Back to Learning Center

Systemic Racism & Addiction: How Are They Connected?

“I had always felt an underlying tone of dismissal when accessing the healthcare system. I felt belittled, degraded, and misunderstood enough times to almost convince me that I was not ‘good enough’ to access it. As a result, because I felt this treatment was racially motivated, I was unable to find a practitioner whom I could trust for medical help.”

Would you believe this statement came from an aboriginal Canadian in modern-day (supposedly inclusive) Canada? University of Northern British Columbia social work student Lynda Brunen’s words are a testament to systemic racism in its current form. Brunen isn’t the stereotypical alcoholic or drug-dependent indigenous person, yet she is subject to racial discrimination. So imagine the plight of the native who has substance abuse problems.

People struggling with alcohol or drug addiction are already stigmatized as a result of their disease, but more so if they belong to a minority group in North America. Racism here has its roots in history. One would think that in the 21st century, issues of race would have been long gone—at least in the United States. Members of the two largest demographic groups (black and white Americans) believe that society is fairer now, and that equality has been achieved. But the reality is different.

A 2017 survey by Yale University psychologists presented in the Proceedings of the National Academy of Sciences (PNAS) revealed that for every $100 in income earned by an average white family in the USA, an average black family earns $57.30 [1]. College-educated black workers earn about 20% less than their white counterparts. Survey participants were surprised by this disparity.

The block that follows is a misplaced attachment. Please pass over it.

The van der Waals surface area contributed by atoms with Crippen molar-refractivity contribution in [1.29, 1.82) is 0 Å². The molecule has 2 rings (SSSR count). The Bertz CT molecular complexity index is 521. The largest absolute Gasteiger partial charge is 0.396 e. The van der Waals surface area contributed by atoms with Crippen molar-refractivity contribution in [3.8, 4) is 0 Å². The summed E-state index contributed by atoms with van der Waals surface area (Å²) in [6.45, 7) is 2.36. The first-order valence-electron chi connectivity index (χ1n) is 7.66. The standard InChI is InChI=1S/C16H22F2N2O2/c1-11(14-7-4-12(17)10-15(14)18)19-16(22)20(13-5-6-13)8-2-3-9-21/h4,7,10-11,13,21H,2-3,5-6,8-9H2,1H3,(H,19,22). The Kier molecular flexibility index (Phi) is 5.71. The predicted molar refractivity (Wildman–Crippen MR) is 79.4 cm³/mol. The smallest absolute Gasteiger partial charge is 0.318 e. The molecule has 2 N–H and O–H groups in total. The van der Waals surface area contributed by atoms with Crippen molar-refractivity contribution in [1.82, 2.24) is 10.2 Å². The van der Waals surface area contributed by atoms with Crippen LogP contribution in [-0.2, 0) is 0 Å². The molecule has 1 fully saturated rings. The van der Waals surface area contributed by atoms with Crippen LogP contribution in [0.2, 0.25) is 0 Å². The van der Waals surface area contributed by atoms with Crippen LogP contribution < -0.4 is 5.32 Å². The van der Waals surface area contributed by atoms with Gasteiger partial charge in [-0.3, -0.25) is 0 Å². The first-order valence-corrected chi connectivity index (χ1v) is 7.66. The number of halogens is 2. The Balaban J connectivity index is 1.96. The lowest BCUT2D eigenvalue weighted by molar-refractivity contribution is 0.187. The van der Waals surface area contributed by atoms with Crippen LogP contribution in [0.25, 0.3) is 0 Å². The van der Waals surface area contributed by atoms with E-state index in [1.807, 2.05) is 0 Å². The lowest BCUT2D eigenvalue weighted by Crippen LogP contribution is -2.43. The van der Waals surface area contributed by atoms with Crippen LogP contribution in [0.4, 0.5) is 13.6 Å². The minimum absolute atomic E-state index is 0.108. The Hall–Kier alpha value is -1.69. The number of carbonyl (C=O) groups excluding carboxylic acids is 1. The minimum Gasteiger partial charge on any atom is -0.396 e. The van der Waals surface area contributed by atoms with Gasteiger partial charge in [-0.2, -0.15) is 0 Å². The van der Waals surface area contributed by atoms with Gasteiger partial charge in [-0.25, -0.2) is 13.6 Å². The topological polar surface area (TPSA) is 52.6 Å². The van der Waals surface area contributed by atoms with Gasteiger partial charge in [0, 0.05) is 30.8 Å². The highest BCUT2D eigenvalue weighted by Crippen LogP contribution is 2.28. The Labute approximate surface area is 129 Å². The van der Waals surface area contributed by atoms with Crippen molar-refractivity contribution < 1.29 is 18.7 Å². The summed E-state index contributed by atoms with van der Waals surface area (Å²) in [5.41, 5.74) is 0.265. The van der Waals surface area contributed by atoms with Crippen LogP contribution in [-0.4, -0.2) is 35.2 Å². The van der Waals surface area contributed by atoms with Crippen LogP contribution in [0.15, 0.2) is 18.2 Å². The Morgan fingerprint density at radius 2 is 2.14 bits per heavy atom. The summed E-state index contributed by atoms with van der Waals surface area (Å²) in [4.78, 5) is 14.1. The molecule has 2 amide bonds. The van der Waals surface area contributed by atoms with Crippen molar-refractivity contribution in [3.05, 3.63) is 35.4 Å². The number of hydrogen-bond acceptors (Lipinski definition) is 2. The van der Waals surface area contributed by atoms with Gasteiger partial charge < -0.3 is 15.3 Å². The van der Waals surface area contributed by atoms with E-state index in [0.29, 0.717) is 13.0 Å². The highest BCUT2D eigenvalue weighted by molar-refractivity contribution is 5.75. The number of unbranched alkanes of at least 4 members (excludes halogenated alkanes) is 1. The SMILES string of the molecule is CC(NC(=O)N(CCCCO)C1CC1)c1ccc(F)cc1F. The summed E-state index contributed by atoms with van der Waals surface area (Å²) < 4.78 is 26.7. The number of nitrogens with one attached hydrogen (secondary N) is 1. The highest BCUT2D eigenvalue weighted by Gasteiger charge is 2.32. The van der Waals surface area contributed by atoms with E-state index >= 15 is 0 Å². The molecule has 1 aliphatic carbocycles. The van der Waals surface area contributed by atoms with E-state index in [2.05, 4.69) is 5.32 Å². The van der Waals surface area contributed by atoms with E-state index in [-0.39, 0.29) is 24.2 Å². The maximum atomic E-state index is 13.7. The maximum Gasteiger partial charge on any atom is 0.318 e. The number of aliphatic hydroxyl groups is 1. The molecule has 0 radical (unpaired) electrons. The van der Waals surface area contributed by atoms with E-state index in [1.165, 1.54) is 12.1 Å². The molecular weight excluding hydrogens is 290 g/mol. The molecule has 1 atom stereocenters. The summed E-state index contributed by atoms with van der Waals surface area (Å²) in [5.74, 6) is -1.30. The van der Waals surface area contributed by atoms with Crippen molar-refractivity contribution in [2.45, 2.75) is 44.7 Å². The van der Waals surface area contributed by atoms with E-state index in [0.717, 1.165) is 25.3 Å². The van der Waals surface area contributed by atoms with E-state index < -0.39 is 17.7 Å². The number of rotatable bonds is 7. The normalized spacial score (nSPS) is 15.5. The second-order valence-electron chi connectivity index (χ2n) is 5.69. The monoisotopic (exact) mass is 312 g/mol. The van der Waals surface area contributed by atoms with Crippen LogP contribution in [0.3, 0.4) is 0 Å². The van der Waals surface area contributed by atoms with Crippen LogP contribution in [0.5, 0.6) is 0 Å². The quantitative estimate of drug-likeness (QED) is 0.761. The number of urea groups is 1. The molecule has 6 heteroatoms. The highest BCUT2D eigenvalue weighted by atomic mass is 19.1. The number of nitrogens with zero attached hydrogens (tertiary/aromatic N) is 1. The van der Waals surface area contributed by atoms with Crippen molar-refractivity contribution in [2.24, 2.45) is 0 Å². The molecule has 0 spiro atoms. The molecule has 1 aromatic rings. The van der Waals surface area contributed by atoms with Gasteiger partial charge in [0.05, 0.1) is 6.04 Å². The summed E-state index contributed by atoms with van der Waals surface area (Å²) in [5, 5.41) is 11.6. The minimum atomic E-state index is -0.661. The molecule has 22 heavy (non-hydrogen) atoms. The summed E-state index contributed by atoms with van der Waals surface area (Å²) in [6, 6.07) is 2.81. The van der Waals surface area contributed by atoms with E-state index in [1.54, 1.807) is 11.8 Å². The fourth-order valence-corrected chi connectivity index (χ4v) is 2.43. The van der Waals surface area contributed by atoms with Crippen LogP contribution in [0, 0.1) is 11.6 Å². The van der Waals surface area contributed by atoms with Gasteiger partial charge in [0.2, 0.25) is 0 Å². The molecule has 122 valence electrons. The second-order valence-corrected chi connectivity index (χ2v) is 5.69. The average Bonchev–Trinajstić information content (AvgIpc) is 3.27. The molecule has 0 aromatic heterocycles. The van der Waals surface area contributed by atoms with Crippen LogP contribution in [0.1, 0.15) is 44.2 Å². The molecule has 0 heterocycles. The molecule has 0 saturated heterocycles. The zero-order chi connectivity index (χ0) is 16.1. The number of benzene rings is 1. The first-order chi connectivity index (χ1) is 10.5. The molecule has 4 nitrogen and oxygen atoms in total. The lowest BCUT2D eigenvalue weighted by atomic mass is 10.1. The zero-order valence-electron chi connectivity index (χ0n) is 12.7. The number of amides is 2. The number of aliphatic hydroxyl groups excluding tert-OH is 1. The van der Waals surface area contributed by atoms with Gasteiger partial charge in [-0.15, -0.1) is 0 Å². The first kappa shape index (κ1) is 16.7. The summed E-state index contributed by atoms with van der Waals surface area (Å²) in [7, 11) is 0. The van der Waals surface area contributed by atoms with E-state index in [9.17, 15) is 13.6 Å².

How is it that both groups overestimate economic equality between themselves? Partly because Americans, especially higher-income whites, have minimal exposure to those unlike them. They remain economically and racially segregated.

Redlining’s role in present-day disparities

To better understand the huge economic inequality among racial groups in the US, it is necessary to look back at the country’s history. One contributing factor was the practice of redlining [2]. After the civil war, federal government agencies drew maps dividing cities into desirable and undesirable areas for investment. Banks and insurance companies used these maps to deny loans and other services based purely on race. This practice blocked communities, specifically black ones, from accessing private and public investment, leading to legal segregation. Consequences of this practice are still affecting minorities to this day.

Cases in point: 

  • Alex Cequea, a New York Times writer, reported that in the late 1980s, an investigation into the Atlanta real estate market showed that banks were more willing to lend to low-income white families than to middle- or upper-income African American families.
  • In 2017, a study showed redlining is still affecting home values in major cities like Chicago.
  • A 2017 research by Mazumder, Aaronson, and Hartley confirmed the role of government policy in shaping racial disparities in America in terms of housing, credit, and wealth accumulation access [3]. Mazumder et al believe that the government’s creation of divisive maps influenced the development or decline of urban neighborhoods and contributed to these disparities.
  • Princeton economic historian Leah Boustan, commenting on that research, confirmed that the borders mattered, referring to them as ‘pathbreaking’. The borders were based on the belief that the presence of blacks and other minorities would lower property values and influence future events in these areas. “Though maps alone didn’t create segregated and unequal cities today,” she explains, “the role they played was pivotal.”